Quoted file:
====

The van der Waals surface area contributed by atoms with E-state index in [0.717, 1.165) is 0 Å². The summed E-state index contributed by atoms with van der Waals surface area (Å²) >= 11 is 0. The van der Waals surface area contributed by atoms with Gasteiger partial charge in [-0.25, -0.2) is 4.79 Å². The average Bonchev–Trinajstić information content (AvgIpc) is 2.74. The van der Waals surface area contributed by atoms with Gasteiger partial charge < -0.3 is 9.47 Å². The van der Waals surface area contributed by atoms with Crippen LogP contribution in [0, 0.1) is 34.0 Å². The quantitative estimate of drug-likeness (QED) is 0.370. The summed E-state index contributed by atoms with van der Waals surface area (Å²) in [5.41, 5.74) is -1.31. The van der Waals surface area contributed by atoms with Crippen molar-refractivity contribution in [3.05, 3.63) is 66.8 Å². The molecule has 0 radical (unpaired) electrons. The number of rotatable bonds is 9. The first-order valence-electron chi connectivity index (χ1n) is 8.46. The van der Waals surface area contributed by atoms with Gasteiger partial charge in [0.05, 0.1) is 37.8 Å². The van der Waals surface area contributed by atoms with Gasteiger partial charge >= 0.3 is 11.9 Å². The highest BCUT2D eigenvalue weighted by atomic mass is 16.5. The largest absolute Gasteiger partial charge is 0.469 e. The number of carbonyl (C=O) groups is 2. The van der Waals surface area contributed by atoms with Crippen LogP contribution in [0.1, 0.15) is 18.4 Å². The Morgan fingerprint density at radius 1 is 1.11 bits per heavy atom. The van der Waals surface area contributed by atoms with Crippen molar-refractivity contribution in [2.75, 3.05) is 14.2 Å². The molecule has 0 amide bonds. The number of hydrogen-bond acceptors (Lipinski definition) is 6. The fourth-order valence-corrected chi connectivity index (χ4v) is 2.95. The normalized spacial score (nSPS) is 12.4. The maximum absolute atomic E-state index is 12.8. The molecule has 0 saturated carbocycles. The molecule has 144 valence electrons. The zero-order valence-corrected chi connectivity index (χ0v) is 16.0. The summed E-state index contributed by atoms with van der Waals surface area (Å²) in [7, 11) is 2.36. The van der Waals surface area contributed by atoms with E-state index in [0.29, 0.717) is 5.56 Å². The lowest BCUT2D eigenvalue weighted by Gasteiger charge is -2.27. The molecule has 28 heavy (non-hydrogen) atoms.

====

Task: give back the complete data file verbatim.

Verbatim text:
The van der Waals surface area contributed by atoms with E-state index in [0.717, 1.165) is 0 Å². The summed E-state index contributed by atoms with van der Waals surface area (Å²) >= 11 is 0. The van der Waals surface area contributed by atoms with Gasteiger partial charge in [-0.25, -0.2) is 4.79 Å². The average Bonchev–Trinajstić information content (AvgIpc) is 2.74. The van der Waals surface area contributed by atoms with Gasteiger partial charge < -0.3 is 9.47 Å². The van der Waals surface area contributed by atoms with Crippen LogP contribution in [0, 0.1) is 34.0 Å². The quantitative estimate of drug-likeness (QED) is 0.370. The summed E-state index contributed by atoms with van der Waals surface area (Å²) in [5.41, 5.74) is -1.31. The van der Waals surface area contributed by atoms with Crippen molar-refractivity contribution in [3.05, 3.63) is 66.8 Å². The molecule has 0 radical (unpaired) electrons. The number of rotatable bonds is 9. The first-order valence-electron chi connectivity index (χ1n) is 8.46. The van der Waals surface area contributed by atoms with Gasteiger partial charge in [0.05, 0.1) is 37.8 Å². The van der Waals surface area contributed by atoms with Gasteiger partial charge >= 0.3 is 11.9 Å². The highest BCUT2D eigenvalue weighted by atomic mass is 16.5. The largest absolute Gasteiger partial charge is 0.469 e. The number of carbonyl (C=O) groups is 2. The van der Waals surface area contributed by atoms with Crippen LogP contribution in [0.1, 0.15) is 18.4 Å². The Morgan fingerprint density at radius 1 is 1.11 bits per heavy atom. The van der Waals surface area contributed by atoms with Crippen molar-refractivity contribution in [2.75, 3.05) is 14.2 Å². The molecule has 0 amide bonds. The number of hydrogen-bond acceptors (Lipinski definition) is 6. The fourth-order valence-corrected chi connectivity index (χ4v) is 2.95. The normalized spacial score (nSPS) is 12.4. The maximum absolute atomic E-state index is 12.8. The molecule has 0 saturated carbocycles. The molecule has 144 valence electrons. The zero-order valence-corrected chi connectivity index (χ0v) is 16.0. The summed E-state index contributed by atoms with van der Waals surface area (Å²) in [7, 11) is 2.36. The van der Waals surface area contributed by atoms with E-state index in [0.29, 0.717) is 5.56 Å². The lowest BCUT2D eigenvalue weighted by Gasteiger charge is -2.27. The molecule has 28 heavy (non-hydrogen) atoms.